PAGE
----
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Generally speaking at same voltage level and same current which, current is more dangerous AC or DC or are they the same?

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AC voltage adds some advantage technically as in every cycle it is going from positive to negative with zero in between. If you are considering levels which are dangerous for human being. I think it depends on what part of your body is in contact with conductor and whether you are touching ground(earth) or not.

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From a purely electrocution point of view they are both the same since they will result in the same current flowing thru your body.

I've heard some claims that if your hand is clenched around a conductor electrocuting you, that you have a better chance of being able to let go with AC as apposed to DC.

In the end, both are dangerous at the same voltage. Whether you actually get killed or hurt at any particular voltage depends on parameters of the situation, like how moist your skin is where the contacts are, the contact area, and where in your body the current flows. These factors are much more variable than any small advantage AC might have in being able to let go. And note that the letting go part only matters if contact is such that the current is clenching muscles that then cause better contact.

Consider them both dangerous according to the voltage. Don't get a false sense of security by thinking one is a little less dangerous than the other.

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    \$\begingroup\$ I would imagine the alternating nature of AC to be more likely to cause ventricular fibrillation, those cardiovascular control circuits are pretty sensitive. \$\endgroup\$ – Sam Jan 29 '17 at 20:45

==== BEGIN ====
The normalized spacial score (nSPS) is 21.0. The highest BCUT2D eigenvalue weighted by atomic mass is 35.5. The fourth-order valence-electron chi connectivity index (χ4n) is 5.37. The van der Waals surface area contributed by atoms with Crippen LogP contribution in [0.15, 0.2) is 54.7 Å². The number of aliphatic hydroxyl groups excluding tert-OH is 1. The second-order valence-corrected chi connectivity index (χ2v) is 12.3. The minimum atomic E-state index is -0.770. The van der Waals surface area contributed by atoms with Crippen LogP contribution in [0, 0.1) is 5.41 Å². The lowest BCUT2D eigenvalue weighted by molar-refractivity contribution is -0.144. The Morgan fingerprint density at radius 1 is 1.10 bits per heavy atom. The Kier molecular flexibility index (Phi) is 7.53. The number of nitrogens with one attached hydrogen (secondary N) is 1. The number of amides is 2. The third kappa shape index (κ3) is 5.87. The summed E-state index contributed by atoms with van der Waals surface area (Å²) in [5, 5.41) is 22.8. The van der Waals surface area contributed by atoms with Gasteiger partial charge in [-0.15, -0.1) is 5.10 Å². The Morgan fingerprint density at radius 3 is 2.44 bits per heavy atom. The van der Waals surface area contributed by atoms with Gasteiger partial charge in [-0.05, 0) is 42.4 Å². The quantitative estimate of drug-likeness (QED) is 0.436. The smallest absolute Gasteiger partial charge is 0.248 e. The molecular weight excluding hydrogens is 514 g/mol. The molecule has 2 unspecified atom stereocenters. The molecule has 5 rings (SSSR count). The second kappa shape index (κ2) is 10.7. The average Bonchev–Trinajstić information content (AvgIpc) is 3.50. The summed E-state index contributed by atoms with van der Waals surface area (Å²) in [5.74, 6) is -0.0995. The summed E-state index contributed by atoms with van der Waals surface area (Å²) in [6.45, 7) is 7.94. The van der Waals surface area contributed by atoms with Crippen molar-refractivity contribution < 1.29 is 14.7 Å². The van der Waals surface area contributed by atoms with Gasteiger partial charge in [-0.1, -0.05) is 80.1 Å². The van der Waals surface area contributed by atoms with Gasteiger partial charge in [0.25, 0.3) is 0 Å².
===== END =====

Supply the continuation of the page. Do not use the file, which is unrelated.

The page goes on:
• \$\begingroup\$ But then, I often found with my power supply that if I touch a naked output terminal of the 220V-12V step down transformer, it feels like a shock. But if I touch the live wires after the bridge rectifier and capacitor filter (i.e. when it is converted to DC 12V) the shock is no more felt. From this I interpreted, the impact of 220V DC and 220V AC might be same in my body, but in reality the nominal voltage that human body can sense in normal conditions, is smaller for AC. I mean, we might start feeling shock with AC current at a much lesser volt than that of the DC. \$\endgroup\$ – sribasu Feb 3 '17 at 19:46
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Electrocution is not the only danger.

If you start an arc, e.g. in a faulty switch, an AC arc may be self-extinguishing (during the zero crossing) whereas a DC arc will not.

You'll often see switches or relays rated for a given current, say 10A, for 240V AC ... or only 30V DC.

Apart from the fact that such an arc leaves your circuit powered despite the switch being OFF, it also dissipates power, generating heat, and potentially starting fires.

So, there are some additional dangers from even moderate (48V downwards) DC voltages.

There are further dangers specific to low voltages, because (for the same power) they involve higher currents, and large batteries can supply thousands of amps.

Never carry a metal ladder in a battery room.

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One other thing to know is that AC can flow even when there is no apparent conduction path. Thats because ac current can flow through capacitances, and high frequency currents flow better through capacitances than low frequency currents. I know the question was probably intended for DC vs line frequency (commercially 50 or 60Hz), but this is definitely a concern with higher frequencies.

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well, this guy survived and it was AC:

enter image description here

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enter image description here

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